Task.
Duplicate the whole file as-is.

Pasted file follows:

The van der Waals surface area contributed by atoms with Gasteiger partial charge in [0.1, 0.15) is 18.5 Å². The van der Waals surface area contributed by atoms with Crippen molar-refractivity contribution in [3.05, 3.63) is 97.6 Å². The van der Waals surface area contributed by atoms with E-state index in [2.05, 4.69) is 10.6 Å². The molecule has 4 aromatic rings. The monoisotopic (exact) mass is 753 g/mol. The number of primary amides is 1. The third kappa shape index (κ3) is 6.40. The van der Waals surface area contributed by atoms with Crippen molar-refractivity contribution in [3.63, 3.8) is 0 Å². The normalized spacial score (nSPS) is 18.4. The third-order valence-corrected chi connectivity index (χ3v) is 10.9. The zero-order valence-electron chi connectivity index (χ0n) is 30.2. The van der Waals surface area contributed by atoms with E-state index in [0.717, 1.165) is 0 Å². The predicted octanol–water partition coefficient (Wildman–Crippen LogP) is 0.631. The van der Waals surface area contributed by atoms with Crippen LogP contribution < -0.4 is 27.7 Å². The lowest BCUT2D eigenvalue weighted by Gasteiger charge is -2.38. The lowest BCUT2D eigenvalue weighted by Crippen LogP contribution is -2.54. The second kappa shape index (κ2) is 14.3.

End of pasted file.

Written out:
The van der Waals surface area contributed by atoms with Gasteiger partial charge in [0.1, 0.15) is 18.5 Å². The van der Waals surface area contributed by atoms with Crippen molar-refractivity contribution in [3.05, 3.63) is 97.6 Å². The van der Waals surface area contributed by atoms with E-state index in [2.05, 4.69) is 10.6 Å². The molecule has 4 aromatic rings. The monoisotopic (exact) mass is 753 g/mol. The number of primary amides is 1. The third kappa shape index (κ3) is 6.40. The van der Waals surface area contributed by atoms with Crippen molar-refractivity contribution in [3.63, 3.8) is 0 Å². The normalized spacial score (nSPS) is 18.4. The third-order valence-corrected chi connectivity index (χ3v) is 10.9. The zero-order valence-electron chi connectivity index (χ0n) is 30.2. The van der Waals surface area contributed by atoms with E-state index in [0.717, 1.165) is 0 Å². The predicted octanol–water partition coefficient (Wildman–Crippen LogP) is 0.631. The van der Waals surface area contributed by atoms with Crippen LogP contribution < -0.4 is 27.7 Å². The lowest BCUT2D eigenvalue weighted by Gasteiger charge is -2.38. The lowest BCUT2D eigenvalue weighted by Crippen LogP contribution is -2.54. The second kappa shape index (κ2) is 14.3.